- Fabrication files: You might find Gerbers or other fabrication files in a set of reference design files.
Once you get the design files, there are a few tasks you should perform before your incorporate sections from the reference design into your custom design.
Check for Obsolete/NRND Components
If you download an older reference design, it’s possible that the design includes components that have gone NRND or are obsolete. Be sure to go through the design and check for any of these components and update the design with new parts. Your supply chain tools in your PCB design software should show you which components are NRND, obsolete, or unsourceable.
Check All Component Symbols and Footprints
After you’ve replaced the outdated components, you should check the remaining components for any errors. Just because a reference design was created by a big component manufacturer doesn’t mean the libraries don’t have incorrect library data. I’ve seen reference designs from major component manufacturers with many incorrect symbols and footprints. All symbols and footprints should be checked to ensure the footprints match the part numbers in the design.
Keep the Schematics Organized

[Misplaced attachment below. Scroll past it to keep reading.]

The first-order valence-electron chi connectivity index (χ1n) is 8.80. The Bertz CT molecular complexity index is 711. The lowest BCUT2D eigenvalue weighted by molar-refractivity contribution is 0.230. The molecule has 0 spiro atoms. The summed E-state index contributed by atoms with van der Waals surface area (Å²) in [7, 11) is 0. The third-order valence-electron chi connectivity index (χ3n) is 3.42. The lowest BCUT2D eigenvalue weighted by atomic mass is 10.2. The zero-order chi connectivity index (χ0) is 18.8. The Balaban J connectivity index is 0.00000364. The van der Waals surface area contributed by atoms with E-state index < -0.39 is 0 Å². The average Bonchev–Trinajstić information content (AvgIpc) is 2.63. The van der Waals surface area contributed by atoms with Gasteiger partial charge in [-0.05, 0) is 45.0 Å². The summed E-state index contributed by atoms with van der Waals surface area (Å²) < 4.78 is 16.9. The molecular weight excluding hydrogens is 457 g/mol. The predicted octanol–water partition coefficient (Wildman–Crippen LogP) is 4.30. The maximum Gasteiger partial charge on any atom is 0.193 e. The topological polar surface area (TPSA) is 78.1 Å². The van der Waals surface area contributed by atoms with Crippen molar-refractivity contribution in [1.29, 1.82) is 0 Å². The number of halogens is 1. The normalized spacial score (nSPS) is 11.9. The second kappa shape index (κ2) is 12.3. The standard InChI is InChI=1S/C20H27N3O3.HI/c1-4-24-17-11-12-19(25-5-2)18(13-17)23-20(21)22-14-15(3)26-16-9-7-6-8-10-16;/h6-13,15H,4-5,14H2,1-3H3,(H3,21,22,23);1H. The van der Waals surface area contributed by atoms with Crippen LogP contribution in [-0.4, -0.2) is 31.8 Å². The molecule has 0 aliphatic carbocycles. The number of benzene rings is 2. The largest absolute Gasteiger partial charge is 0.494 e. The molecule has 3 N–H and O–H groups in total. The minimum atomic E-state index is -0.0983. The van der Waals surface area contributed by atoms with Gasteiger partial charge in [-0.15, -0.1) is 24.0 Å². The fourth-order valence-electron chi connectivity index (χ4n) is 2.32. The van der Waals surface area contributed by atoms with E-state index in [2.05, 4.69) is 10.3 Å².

If you’re adding more functionality to a reference design, you should try to keep the schematics. This might involve separating circuit blocks from the reference design into different sheets or building out hierarchical schematics. I prefer to keep the reference portions in their own sheets and the newer circuit portions in their own sheets. A little work on the front end helps you identify bugs in the design and trace them back to the reference vs. custom design files.
Evaluate the Design with Simulations Where Possible
If possible, evaluate the design’s functionality with simulations. Doing this in the schematic is good enough as you’ll probably end up using a totally different layout anyways. One way I will do this is in blocks: I’ll look at specific blocks in the design with SPICE simulations and make sure they produce the electrical behavior I expect.
How You Probably Shouldn’t Use Layouts in Reference Designs
I prefer to use a reference design for the schematics and BOM, but that’s about it. I would not recommend taking the PCB layout and trying to adapt it to your own design. You can certainly look at the layout to get some ideas for how to arrange components, and you might be able to copy a few circuit blocks between the reference PCB and the new PCB, but that’s probably it.